Glass microspheres are unable to save Arctic sea ice

New research has discovered that proposals to cover Arctic sea ice with layers of hollow glass microspheres, around the thickness of one human hair, will actually accelerate the loss of sea ice.

It would also warm the climate, rather than creating thick ice and lowering the temperature, as researchers have claimed.

Sea ice is of critical importance to Earth’s climate, as it reflects the majority of the Sun’s energy back to space. It also helps to regulate ocean and air temperatures, and influences ocean circulation.

The new discovery was made by a team of researchers at the University of Alaska Fairbanks’ Geophysical Institute, and was published in the journal Earth’s Future.

Rejecting previous microspheres theories

The research challenges claims from another research paper, published in 2018. This paper claims that repeated spreading of hollow glass microspheres (HGMs), on young Arctic sea ice will increase reflectivity, protect it from the Sun, and therefore allow it to mature over time into highly reflective multi-year ice.

The new proposals reject these claims, as the team discovered that placing layers of white glass microspheres onto sea ice would actually darken its surface. This would accelerate the loss of sea ice and further warm the climate.

According to the 2018 study, the application of five layers of HGMs reflects 43% of the incoming sunlight and allows 47% to pass through the HGM layers to the surface below. The remaining 10% is absorbed by the HGMs. The new research shows that 10% of sunlight retained by the microspheres is enough to hasten the melting of ice and further warm the Arctic atmosphere.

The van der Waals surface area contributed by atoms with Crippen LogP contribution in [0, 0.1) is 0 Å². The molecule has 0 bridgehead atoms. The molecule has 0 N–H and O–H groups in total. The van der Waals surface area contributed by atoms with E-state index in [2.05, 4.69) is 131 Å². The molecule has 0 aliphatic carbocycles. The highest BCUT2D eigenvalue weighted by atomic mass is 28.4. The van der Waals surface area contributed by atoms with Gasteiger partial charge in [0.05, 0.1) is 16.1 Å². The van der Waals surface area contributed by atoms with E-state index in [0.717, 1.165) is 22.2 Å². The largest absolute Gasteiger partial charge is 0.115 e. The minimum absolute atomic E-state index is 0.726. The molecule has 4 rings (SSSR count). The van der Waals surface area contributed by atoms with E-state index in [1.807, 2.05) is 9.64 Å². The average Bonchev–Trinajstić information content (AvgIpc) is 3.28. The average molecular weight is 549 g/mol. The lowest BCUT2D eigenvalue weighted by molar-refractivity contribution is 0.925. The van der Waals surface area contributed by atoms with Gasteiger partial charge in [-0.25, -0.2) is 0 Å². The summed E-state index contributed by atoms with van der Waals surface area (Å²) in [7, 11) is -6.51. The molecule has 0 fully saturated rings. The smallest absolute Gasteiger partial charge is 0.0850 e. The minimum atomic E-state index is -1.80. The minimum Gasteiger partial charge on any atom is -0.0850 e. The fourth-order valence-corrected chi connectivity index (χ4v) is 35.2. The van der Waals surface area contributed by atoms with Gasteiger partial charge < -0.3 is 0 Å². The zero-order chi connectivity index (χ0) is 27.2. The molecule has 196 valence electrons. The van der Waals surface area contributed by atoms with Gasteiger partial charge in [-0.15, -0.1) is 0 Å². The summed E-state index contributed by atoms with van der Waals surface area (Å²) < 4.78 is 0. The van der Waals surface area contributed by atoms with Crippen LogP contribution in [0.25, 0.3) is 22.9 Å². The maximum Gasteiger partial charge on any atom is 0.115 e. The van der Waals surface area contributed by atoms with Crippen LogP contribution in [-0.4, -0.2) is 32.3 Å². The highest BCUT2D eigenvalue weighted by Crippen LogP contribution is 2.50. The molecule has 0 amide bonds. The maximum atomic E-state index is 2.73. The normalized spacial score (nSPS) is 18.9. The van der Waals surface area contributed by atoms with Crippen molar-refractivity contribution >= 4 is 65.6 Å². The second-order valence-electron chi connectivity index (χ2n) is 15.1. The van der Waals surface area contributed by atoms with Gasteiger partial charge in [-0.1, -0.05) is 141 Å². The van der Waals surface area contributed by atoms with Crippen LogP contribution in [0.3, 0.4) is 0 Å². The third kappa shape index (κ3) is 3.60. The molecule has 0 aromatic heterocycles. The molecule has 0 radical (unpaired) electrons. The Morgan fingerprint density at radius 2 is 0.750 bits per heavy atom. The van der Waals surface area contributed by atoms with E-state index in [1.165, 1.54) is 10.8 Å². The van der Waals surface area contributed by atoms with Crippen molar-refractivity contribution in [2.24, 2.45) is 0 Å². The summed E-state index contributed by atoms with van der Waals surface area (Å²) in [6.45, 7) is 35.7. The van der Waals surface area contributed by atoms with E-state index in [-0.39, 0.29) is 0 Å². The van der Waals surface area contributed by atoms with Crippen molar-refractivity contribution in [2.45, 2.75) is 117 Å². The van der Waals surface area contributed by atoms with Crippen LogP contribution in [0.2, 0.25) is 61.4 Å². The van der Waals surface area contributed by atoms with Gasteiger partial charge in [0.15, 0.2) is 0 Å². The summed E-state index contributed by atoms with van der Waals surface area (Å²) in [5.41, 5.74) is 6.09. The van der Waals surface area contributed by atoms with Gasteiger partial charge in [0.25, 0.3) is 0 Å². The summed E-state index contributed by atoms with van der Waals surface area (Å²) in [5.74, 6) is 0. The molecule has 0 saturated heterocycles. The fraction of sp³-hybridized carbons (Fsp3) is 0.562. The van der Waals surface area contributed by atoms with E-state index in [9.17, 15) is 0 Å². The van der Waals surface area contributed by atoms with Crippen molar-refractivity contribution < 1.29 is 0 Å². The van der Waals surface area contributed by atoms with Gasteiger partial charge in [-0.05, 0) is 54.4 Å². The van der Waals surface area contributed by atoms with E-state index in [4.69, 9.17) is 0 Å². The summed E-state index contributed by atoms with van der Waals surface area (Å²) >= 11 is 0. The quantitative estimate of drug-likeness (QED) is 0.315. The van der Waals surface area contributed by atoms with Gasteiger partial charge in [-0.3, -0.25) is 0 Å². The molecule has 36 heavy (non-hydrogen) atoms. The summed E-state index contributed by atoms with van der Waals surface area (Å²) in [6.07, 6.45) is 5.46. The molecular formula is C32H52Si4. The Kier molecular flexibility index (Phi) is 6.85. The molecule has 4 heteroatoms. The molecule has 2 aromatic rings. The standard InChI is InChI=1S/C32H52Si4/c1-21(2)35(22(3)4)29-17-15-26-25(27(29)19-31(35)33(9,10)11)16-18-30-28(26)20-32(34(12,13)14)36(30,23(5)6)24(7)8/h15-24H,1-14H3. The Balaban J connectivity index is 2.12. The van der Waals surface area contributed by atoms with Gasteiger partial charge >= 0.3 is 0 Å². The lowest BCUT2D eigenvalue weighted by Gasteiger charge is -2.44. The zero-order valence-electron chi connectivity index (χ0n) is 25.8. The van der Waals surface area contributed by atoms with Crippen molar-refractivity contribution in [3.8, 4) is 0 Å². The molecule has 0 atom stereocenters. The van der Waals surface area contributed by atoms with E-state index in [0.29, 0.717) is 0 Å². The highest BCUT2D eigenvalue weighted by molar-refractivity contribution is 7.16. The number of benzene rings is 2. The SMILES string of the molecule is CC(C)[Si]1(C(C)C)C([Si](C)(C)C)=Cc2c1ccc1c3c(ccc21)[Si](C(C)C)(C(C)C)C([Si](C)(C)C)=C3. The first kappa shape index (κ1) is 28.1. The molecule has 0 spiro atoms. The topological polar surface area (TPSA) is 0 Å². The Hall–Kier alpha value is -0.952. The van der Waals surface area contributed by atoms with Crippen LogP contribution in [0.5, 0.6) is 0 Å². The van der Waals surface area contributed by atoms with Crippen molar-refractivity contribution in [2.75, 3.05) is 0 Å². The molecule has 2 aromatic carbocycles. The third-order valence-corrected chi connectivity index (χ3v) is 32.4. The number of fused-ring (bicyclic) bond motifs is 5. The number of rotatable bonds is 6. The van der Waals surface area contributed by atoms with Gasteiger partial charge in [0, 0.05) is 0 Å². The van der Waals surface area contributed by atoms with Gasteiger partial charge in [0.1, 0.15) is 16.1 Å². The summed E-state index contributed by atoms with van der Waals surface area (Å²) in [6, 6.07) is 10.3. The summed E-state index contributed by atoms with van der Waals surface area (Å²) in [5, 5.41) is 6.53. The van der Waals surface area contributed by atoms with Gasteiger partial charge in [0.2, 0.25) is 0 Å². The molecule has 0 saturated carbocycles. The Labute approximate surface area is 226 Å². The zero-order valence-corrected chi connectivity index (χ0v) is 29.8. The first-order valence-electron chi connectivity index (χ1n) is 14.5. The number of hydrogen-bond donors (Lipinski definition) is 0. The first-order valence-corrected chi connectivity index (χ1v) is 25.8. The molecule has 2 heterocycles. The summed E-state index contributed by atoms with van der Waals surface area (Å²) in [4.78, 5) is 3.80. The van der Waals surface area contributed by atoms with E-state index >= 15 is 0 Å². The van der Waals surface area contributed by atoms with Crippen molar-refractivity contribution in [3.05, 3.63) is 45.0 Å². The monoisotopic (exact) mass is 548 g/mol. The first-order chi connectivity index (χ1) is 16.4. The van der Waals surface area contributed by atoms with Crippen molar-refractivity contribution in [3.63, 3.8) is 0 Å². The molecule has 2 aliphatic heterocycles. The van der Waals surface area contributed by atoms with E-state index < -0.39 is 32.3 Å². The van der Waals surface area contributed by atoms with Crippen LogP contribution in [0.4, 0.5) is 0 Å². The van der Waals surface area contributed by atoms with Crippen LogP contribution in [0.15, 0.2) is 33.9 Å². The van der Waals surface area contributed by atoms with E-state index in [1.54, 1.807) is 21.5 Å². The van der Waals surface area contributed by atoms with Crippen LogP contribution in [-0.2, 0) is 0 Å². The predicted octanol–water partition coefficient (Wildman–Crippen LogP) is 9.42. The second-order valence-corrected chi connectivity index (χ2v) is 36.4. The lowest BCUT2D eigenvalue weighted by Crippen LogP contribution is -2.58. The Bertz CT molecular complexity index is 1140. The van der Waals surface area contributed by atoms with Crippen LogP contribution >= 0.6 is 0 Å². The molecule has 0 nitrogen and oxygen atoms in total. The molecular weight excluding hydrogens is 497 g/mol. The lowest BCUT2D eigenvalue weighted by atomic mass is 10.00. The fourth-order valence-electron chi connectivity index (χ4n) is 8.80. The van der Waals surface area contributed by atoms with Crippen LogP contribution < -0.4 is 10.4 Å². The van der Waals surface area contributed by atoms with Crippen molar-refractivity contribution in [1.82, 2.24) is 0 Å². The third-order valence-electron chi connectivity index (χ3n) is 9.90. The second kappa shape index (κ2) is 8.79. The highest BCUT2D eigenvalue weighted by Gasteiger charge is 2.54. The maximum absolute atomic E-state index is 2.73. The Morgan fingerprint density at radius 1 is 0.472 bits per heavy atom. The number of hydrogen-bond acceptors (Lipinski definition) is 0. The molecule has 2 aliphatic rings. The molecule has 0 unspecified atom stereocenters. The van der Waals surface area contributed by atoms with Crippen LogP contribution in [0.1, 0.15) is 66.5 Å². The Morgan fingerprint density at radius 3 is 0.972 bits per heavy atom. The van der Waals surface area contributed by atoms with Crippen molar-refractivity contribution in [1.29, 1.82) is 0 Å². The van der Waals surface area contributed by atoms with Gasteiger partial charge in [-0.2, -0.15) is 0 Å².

“Our results show that the proposed effort to halt Arctic sea-ice loss has the opposite effect of what is intended, and that is detrimental to Earth’s climate and human society as a whole,” said Melinda Webster, lead author of the study.

How seasonal changes affect the reflectivity of sea ice

The researchers reached this conclusion by calculating changes in solar energy across eight common surface conditions found on Arctic sea ice, each with different reflectivities. They also considered seasonal sunlight, the intensity of solar radiation at the surface and top of the atmosphere, cloud cover, and how the microspheres reacted with sunlight.

The 2018 study did not fully account for the varying surface type reflectivities, or variations that would occur depending on the time of year the HGM was applied.  A layer of microspheres can increase the reflectivity of new ice, which is naturally dark. However, the effect is minimal due to thin ice mostly occurring in autumn and winter, when there is little sunlight. Thin ice is easily covered by falling and drifting snow, which increases its surface reflectivity.

In spring, solar energy increases with the return of the polar day. This is when most sea ice is covered by deep, reflective snow. Because snow has high reflectivity, microspheres would darken the snow’s surface. This leads to an increase in its solar absorption, subsequently accelerating its melt, which is the opposite intention of the proposed methods.

Late spring and early summer again impact sea ice differently. Melt ponds begin to form across the ice as solar energy increases. Ponds would seem an ideal target for the use of hollow glass microspheres because they are dark and have low reflectivity, but covering ponds with HGMs would not have the desired effect.

An experiment on a Minnesota pond in the 2018 study showed that wind blowing the buoyant spheres to the pond edge, where they clumped, much like pollen does each year on ponds and puddles.

Why HGMs are not a feasible method for restoring sea ice

March, April, May, and June – the months that seem most favourable for the application of microspheres – are actually the worst months to apply HGMs.

Fully non-absorbing microspheres, meaning they absorb 0% rather than 10% of incoming solar energy, are likely still not a feasible option for restoring sea ice. They are plagued by quantity issues, with huge amounts needed to cover the Arctic sea.

About 360 million tonnes would be needed for an annual one-time application to cool the climate. That is, if non-absorbing HGMs could be manufactured and dispersed without contamination.

“The use of microspheres as a way to restore Arctic sea ice isn’t feasible,” Webster said. “While science should continue to explore ways to mitigate global warming, the best bet is for society to reduce the behaviours that continue to contribute to climate change.”

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